Have you been to a German beer hall? They’re vast spaces that make you feel like you’re just one monkey in a big barrel.
Hofbrauhaus in Munich, the most famous German beer hall, has long tables meant for sharing. You see these a lot in craft breweries now, too. When a couple college friends and I went on a European tour together in the early 2000s, we talked to a local businessman who was stopping by for a pint after work. He spoke good English, and although we didn’t have a lot in common, the table provided us a place to meet someone new and learn about the city.
The Red Oak Lager Haus, opened in December 2017, has the same feel: sloped, soaring ceiling. Long tables with high-backed chairs. Although most people congregated around the bar, I was impressed by the hall’s authenticity. There was an intricately carved bench that I wish had a placard; I wanted to know what it was!
One end of the room has a pleasant, though not photo-friendly, waterfall, and the other end is sectioned off with glowing signs saying, “1516 Room,” a place you can book for a fee, I assume. It’s set off from the rest by beautiful carved glass, which further gives everything a Bavarian feel.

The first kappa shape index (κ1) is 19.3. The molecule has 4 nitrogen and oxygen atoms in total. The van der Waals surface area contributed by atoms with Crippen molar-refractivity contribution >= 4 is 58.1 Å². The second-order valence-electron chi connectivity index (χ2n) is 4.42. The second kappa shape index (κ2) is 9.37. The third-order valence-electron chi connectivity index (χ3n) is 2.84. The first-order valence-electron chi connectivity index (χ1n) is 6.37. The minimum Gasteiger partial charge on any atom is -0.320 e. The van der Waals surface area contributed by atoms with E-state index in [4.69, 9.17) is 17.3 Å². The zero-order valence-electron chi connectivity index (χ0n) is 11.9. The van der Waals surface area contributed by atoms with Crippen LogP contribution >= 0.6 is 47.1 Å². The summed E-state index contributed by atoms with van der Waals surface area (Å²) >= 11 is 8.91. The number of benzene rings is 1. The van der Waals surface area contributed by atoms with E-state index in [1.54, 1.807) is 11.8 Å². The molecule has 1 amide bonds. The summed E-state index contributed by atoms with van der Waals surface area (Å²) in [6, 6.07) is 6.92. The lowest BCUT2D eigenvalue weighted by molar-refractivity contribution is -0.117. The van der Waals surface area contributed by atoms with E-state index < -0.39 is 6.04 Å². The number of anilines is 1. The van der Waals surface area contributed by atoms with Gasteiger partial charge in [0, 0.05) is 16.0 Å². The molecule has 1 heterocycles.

When my husband and I went for my birthday last week, we settled into a couple high-backed seats with a Scrabble game and a couple lagers. That’s all Red Oak brews here, but everything I tried was delicious. The Battlefield Bock was especially good: dark and roasty without tasting burnt or being too heavy. The Old Oak Oktoberfest was my jam that day, though — something I was more in the mood for.
The Lager Haus was on our way to Cat’s Cradle in Carrboro, where we saw Minus the Bear for the last time. It’s quite a distance away from Winston-Salem if you’re going someplace just to drink, so make it a day trip. (Hillsborough is home to Mystery Brewing, another great one.) I expect my Greensboro and Burlington friends might get out there more often than I do, but even on a Wednesday evening, the place was rockin’ with couples and singles, after-work businessmen, and two large groups.
That’s what I like to see at a place this fantastic: It’s gorgeous but not too intimidating to host the average beer drinker.